Dir. Agnes Jaoui, 2004, France, 110 mins
Cast: Jean-Pierre Bacri, Marilou Berry , Agnès Jaoui, Laurent Grévill
This mordant and touching comedy of manners is one of the sharpest films of the year. In the tradition of the weekend-in-the-country ensemble comedy (à la La Règle du Jeu or Smiles of a Summer Night), complete with brilliant operatic finale, Comme Une Image (winner of the Best Screenplay award in Cannes) is an acutely observed study of self-obsession that is at once satirically grotesque and compellingly recognizable.
This would not be the first film to argue that we live in a world that is ruled by image and celebrity. Though the character types are instantly familiar - the egocentric celebrity, the struggling unknown writer, the girl who doesn't fit in - the characters themselves are not merely stock figures. The film may deal with shallow people but the subtle writing and nuanced performances are richly detailed.
Etienne Cassard (Bacri) is a hugely successful writer and a literary star. From his lofty pedestal, he looks down on the sycophants that flock around him and is especially neglectful of his beautiful young wife and 20-year old daughter from a previous marriage. He is a shrewd businessman and skillfully manipulates the media machine that propels his fame, all the more important given that, it is suggested, he hasn't actually written anything for a while. His daughter ( Berry ), the inaptly named Lolita, is also self-obsessed but for different reasons. She is overweight, not hugely so, but enough to cause an adolescent girl much trauma. She sees herself as an outcast in a society whose values are dictated by TV lingerie ads. Marginalized by her own father, ignored by the good-looking boy she wants to impress and battered by a self-imposed diffidence and dowdiness, she is by turns petulant, self-pitying and resigned. Unlike her father, she is redeemed by her art - she studies singing at a conservatoire, and although she is not necessarily top of the class, she puts all her positive energy into her music. When she is singing, from the point of view of Agnès Jaoui's unsentimental camera, she becomes quite beautiful.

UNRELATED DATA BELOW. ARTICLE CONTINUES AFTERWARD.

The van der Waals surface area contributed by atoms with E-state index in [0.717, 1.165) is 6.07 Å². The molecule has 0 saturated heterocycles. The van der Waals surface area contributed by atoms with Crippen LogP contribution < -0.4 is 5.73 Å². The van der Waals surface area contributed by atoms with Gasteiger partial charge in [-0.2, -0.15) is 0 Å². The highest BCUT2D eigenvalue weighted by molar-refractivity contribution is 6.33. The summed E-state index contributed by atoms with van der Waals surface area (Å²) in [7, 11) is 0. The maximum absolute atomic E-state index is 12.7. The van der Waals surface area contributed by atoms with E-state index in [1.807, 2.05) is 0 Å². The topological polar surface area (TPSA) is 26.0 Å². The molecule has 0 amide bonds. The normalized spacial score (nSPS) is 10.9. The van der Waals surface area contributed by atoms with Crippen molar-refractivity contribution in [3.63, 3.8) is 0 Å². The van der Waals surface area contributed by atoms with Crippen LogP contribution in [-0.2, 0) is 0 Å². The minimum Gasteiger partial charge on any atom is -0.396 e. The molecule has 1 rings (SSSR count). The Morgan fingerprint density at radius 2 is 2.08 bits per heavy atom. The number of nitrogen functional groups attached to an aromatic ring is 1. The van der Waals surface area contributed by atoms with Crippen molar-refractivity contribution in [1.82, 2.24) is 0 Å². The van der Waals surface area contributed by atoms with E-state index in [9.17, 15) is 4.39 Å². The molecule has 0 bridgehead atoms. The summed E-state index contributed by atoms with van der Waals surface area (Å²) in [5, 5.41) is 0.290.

Into this dysfunctional setup enters a cast of incisively-drawn characters. Most important is Sylvia (Jaoui), the singing teacher of Lolita and the wife of Pierre (Grévill), a younger writer who is considering giving up writing due to his lack of recognition. Sylvia pays Lolita special attention in order to wheedle her way into Cassard's favour, thereby jump-starting Pierre 's career. Before long, Pierre , thrust into the media spotlight, has become an imitation-Cassard. Sylvia undergoes the most defined journey in the film: from her eagerness to jump on the Cassard bandwagon (and not afraid of using Lolita to do so) to, in the end, her outspoken renunciation of everything that Casssard is, Sylvia's learning curve is the focus of the drama.
The comedy results from the sheer intensity of the characters' self-regard and from the inability of Cassard and Lolita to laugh at themselves. In fact, daughter and father are not hugely different from each other. Cassard, whose young wife leaves him, bemoans the loss of the only woman that ever loved him; while Lolita almost drives away Sebastien, a Moroccan student who shows real interest in her, the only genuine affection in the film. Yet Lolita repeatedly rejects and humiliates Sebastien because she is hooked on a more conventionally-handsome boy. By wallowing in her own ridiculous self-made tragedy, by failing to see that the boy of her dreams is just an image, a good-looking face, she hinders the possibility of a genuine connection.
The characters' foibles perhaps stand for those of society at large. The outside world (all glamorous media parties, glossy TV shows and mobile phone conversations) is depicted as even more disconnected than Cassard and his society. Although this is not a film with a wide agenda, and definitely not one with morals to impart, the thought that, in a superficial society such as ours, a genuine connection with other people is threatened by the supremacy of mass-produced images is indeed sobering. When dreams are ready-made for us by the media, is it any wonder that those dreams are the cause of much misery? This eloquent, witty film makes us laugh at (and with) this misery, and wisely doesn't suggest that anything or anyone is about to change.